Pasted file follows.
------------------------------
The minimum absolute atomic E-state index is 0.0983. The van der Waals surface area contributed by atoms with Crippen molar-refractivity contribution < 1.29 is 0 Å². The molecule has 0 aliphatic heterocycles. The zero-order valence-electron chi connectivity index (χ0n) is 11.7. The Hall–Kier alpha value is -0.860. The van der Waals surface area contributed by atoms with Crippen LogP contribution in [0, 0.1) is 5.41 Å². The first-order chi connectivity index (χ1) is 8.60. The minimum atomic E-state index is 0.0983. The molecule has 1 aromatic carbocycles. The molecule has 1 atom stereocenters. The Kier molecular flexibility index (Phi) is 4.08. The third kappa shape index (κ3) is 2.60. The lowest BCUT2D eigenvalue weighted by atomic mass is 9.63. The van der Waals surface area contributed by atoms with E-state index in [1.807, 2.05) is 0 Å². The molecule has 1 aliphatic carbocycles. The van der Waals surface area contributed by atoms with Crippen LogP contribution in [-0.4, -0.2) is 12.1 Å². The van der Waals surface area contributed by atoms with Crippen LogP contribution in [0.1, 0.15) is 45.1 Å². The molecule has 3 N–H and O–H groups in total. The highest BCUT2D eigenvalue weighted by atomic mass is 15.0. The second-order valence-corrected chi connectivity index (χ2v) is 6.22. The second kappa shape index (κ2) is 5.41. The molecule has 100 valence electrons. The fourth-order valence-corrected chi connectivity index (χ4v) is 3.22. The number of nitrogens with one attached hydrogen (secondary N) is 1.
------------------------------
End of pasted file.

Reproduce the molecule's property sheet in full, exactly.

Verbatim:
The minimum absolute atomic E-state index is 0.0983. The van der Waals surface area contributed by atoms with Crippen molar-refractivity contribution < 1.29 is 0 Å². The molecule has 0 aliphatic heterocycles. The zero-order valence-electron chi connectivity index (χ0n) is 11.7. The Hall–Kier alpha value is -0.860. The van der Waals surface area contributed by atoms with Crippen LogP contribution in [0, 0.1) is 5.41 Å². The first-order chi connectivity index (χ1) is 8.60. The minimum atomic E-state index is 0.0983. The molecule has 1 aromatic carbocycles. The molecule has 1 atom stereocenters. The Kier molecular flexibility index (Phi) is 4.08. The third kappa shape index (κ3) is 2.60. The lowest BCUT2D eigenvalue weighted by atomic mass is 9.63. The van der Waals surface area contributed by atoms with E-state index in [1.807, 2.05) is 0 Å². The molecule has 1 aliphatic carbocycles. The van der Waals surface area contributed by atoms with Crippen LogP contribution in [-0.4, -0.2) is 12.1 Å². The van der Waals surface area contributed by atoms with Crippen LogP contribution in [0.1, 0.15) is 45.1 Å². The molecule has 3 N–H and O–H groups in total. The highest BCUT2D eigenvalue weighted by atomic mass is 15.0. The second-order valence-corrected chi connectivity index (χ2v) is 6.22. The second kappa shape index (κ2) is 5.41. The molecule has 100 valence electrons. The fourth-order valence-corrected chi connectivity index (χ4v) is 3.22. The number of nitrogens with one attached hydrogen (secondary N) is 1.